“Something I care deeply about is that young guys are welcomed nicely on to the tour, and they realise, ‘This is going to be fun, buddy, and, we, the top guys, are cool.’”
Federer didn’t just charm his peers; he also made a conscious decision early on in his career to build a strong relationship with the press.
There was the subtle ‘nice to see you again’ he’d give when he’d recognise a reporter from a previous meeting; not to mention the lengthy, well-thought-out answers, and the two hours of media commitments he fulfilled, in three different languages, after every match.
He’d sometimes come across journalists who knew nothing about tennis and who asked him the most ridiculous questions. I once witnessed a reporter ask Federer if he thought he was “good enough on grass”. Federer, the most successful grass-court male player in history, showed zero signs of irritation and instead of scoffing away the question, went on to discuss his comfort level on grass, and why he always felt like he has a shot at winning the title each time he made it to Wimbledon.
“He thinks everybody has the right to talk with him. He will be fair, polite, intelligent, creative. He will give concrete examples. That’s why I love him. He knows what I want,” Bernhard Schaer, a Swiss radio reporter once told the New York Times of Federer in an interview 10 years ago.
As the kids would say these days, Federer long understood the assignment and it simply made our lives as journalists so much easier.
The older Federer got, the more he showed his lighter side. It’s almost like the more successful he became, the less seriously he took himself.
At the Australian Open in 2018, he talked about why he tried to be himself during interviews and how he’d like to see more players speak their minds.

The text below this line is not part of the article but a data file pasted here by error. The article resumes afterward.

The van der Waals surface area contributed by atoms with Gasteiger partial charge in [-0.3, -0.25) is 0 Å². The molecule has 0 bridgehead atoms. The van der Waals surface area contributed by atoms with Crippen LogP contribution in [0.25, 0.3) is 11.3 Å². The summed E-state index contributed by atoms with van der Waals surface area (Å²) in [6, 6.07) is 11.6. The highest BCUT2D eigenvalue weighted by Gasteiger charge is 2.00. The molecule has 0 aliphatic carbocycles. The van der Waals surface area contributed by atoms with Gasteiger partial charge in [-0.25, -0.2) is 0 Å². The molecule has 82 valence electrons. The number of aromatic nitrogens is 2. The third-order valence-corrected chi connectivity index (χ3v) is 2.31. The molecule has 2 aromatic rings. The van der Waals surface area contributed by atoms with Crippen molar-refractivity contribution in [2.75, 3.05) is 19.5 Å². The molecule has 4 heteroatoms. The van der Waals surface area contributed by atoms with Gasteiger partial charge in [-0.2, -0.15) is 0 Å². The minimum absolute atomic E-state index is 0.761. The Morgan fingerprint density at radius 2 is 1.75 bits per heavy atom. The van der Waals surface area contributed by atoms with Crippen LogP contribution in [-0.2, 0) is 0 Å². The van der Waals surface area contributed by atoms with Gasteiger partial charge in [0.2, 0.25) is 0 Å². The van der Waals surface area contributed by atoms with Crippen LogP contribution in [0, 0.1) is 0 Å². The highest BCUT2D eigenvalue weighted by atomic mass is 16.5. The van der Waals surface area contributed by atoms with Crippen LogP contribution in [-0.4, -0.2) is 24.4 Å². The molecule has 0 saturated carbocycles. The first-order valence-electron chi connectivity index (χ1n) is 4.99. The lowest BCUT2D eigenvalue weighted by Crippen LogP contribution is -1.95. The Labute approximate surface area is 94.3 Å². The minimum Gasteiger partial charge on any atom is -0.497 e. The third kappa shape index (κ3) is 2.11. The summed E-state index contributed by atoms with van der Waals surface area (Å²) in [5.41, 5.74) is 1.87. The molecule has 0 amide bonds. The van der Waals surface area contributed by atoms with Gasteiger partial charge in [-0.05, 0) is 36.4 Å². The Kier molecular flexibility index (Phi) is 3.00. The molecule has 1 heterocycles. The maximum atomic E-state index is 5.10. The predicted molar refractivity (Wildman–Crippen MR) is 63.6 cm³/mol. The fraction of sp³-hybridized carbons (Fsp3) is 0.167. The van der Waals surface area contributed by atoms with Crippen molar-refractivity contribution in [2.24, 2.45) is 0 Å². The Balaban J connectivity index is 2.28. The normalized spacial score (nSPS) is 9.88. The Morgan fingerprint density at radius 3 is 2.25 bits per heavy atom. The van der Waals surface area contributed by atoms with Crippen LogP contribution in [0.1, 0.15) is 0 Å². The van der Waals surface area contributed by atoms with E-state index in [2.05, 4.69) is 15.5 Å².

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“The power of the microphone is a funny thing,” he said. “Some players I think struggle with it. I would like to see more players just being really themselves in front of the press, being more relaxed about it, not worrying so much about making mistakes.
“You'd rather see that than robots left, right and centre. I feel like sometimes some players have gotten a little bit too robot-like. I wish they would let loose and be themselves. I try to always do that. It's not always easy, but I try hard.”
Federer’s god-like tennis, effortless game style and his supernatural ability not to sweat are just a few of the many things players and fans admired about the Swiss. But they were also part of an unattainable image of perfection no one could relate to. It was the moments where Federer showed emotion and vulnerability that really resonated with people and allowed him to become remotely relatable.
“Emotions are nice and I came to realise a long time ago when I had my first really big, emotional win – maybe it was when I beat Sampras at Wimbledon in 2001 – I couldn’t believe you could be so, so happy and yet start crying,” Federer once said on Australia’s The Project.
“In a way I was happy I did that because it becomes more memorable when you let go instead of holding it in. It’s uncomfortable when it happens when you lose, but I guess I’m an emotional guy and I don’t mind sharing it.”
There will no doubt be a sea of emotions when Federer bids farewell to the sport this weekend at the Laver Cup in London. The tennis world is ready to be charmed one last time.